31 Brady, Masculinity and Male Homosexuality, 93–94. Brady notes that the silence in The Times was likely precipitated by the overexposure of the scandal featuring cross-dressers Ernest Boulton and Frederick Park in 1870–71. I return to Brady's and other recent analyses of the arrest, arraignment, and trial of Boulton and Park below.
32 See Foucault, Introduction, 17–35.
33 Weeks's comments on the Home Office files appear in Sex, Politics and Society, 102.
34 Houlbrook, Matt, Queer London: Perils and Pleasures in the Sexual Metropolis, 1918–1957 (Chicago, 2005), 242.
36 Ibid., 245. All of these observations complement the astute analysis that Frank Mort made in 1980 about the ways in which the 1967 act constructed “a new type of homosexual subject, understood as operating in the private sphere; a subject who in matters of sexuality and morality is defined as consenting, privatised and person-focused.” While Mort recognizes that it is in the interests of sexual minorities to defend the rule of reformist legislation, he also stresses that gay people should not be “‘transfixed’ by its operation.” See Mort, Frank, “Sexuality: Regulation and Contestation,” in Homosexuality: Power and Politics, ed. Gay Left Collective (London, 1980), 43, 41.
37 Houlbrook, Queer London, 271.
39 Ibid., 265.
40 Houlbrook takes “homosex” as “an amalgam” that “indicates sexual activities of various sorts between two males” from Howard, John, Men like That: A Southern Queer History (Chicago, 2001), xviii. One trusts that the term might describe participation in all-male group sex as well.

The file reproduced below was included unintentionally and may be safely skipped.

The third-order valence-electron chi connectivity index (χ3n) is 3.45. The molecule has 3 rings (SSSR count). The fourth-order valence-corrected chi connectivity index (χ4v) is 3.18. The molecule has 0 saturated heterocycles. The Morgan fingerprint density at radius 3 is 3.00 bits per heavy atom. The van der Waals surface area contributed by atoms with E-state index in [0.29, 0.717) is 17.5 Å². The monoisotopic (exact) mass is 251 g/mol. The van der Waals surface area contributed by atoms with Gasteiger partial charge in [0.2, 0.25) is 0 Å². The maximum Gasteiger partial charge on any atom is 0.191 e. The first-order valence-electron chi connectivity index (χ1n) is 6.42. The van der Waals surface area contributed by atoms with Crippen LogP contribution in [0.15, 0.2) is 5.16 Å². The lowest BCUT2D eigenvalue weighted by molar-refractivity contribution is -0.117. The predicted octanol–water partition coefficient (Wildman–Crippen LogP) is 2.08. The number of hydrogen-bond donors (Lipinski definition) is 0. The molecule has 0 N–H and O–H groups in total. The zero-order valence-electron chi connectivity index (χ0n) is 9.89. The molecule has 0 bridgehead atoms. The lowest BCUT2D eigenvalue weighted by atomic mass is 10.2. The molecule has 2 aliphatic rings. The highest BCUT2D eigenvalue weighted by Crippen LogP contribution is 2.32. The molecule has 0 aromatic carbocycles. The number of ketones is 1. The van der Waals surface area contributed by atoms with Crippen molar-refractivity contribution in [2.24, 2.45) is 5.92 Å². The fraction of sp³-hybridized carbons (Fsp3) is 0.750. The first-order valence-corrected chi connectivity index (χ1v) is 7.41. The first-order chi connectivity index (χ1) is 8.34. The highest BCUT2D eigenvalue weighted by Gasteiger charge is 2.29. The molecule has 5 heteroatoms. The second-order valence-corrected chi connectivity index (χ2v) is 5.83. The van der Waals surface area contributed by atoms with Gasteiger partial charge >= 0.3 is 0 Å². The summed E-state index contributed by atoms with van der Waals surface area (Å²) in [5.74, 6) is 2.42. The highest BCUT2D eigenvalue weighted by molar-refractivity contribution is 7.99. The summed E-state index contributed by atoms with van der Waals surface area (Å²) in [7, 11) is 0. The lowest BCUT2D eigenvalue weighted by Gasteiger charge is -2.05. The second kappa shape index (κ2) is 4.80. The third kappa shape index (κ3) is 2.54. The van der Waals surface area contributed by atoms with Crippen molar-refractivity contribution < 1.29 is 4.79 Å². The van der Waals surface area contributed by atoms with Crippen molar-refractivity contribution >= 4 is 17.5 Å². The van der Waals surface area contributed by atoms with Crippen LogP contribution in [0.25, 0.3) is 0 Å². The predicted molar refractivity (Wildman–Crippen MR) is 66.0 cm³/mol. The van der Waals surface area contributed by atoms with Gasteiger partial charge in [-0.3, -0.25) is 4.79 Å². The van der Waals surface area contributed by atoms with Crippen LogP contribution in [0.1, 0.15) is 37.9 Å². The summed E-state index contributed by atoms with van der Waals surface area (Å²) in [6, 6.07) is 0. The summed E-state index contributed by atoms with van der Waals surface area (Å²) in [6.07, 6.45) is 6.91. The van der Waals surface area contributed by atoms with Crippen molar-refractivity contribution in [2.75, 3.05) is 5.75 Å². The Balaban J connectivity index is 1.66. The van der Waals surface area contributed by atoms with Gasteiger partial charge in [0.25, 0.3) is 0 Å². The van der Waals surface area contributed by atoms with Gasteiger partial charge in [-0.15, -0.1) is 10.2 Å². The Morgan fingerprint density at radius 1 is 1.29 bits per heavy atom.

41 Houlbrook, Queer London, 36.
42 These figures appear in Waters, Chris, “Disorders of the Mind, Disorders of the Body Social: Peter Wildeblood and the Making of the Modern Homosexual,” in Moments of Modernity: Rethinking Britain, 1945–1964, ed. Conekin, Becky, Mort, Frank, and Waters, Chris (London, 1999), 137.
43 Croft-Cooke, Rupert, The Verdict of You All (London, 1955), 26, 151, reprinted in Waters, “Disorders of the Mind, Disorders of the Body Social,” 266.
44 Houlbrook, Queer London, 14.
45 Ibid., 36.
46 It is valuable to compare Leslie J. Moran's comments on how critics might connect the rise in arrests in the years leading up to reform and changes in policing practices, since this topic preoccupied the Wolfenden Committee. As Moran says, “many factors were at play in the statistical representation of homosexuality.” Such factors included “the intensity of the ups and downs of public indignation or pubic annoyance caused by the behaviour of the offenders” and “the outlook of senior police offices.” See Moran, Leslie J., The Homosexual(ity) of Law (London, 1996), 199–20. Moran's discussion is not confined to the policing of London.
47 Houlbrook, Queer London, 37.
48 Moran, The Homosexual(ity) of Law, 22–28, 48–59, and 102–17; Waters, “Disorders of the Mind, Disorders of the Body Social”; and Mort, Frank, “Mapping Sexual London: The Wolfenden Committee on Homosexual Offences and Prostitution, 1954–1957,” New Formations 37 (1999): 92–113.
49 Mort is quoting Wildeblood's testimony to the Wolfenden Committee (“Notes of a Meeting,” 24 May 1955, National Archives, Public Record Office, Home Office, 345/13, 1–4), in “Mapping Sexual London,” 109. Waters makes a comparable point about Wildeblood's disidentification with effeminate queers in Against the Law (“Disorders of the Mind, Disorders of the Body Social,” 146–47).
50 Mort, “Mapping Sexual London,” 110.
51 Ibid., 101.
52 Cook, London, 7.
53 Ibid., 85.
54 Ibid., 91. Cook implies that the exclusive Cannibal Club was a feature of the 1880s; by comparison, Dane Kennedy points out that the club was “at its height” in 1865 in The Highly Civilized Man: Richard Burton and the Victorian World (Cambridge, MA, 2005), 170.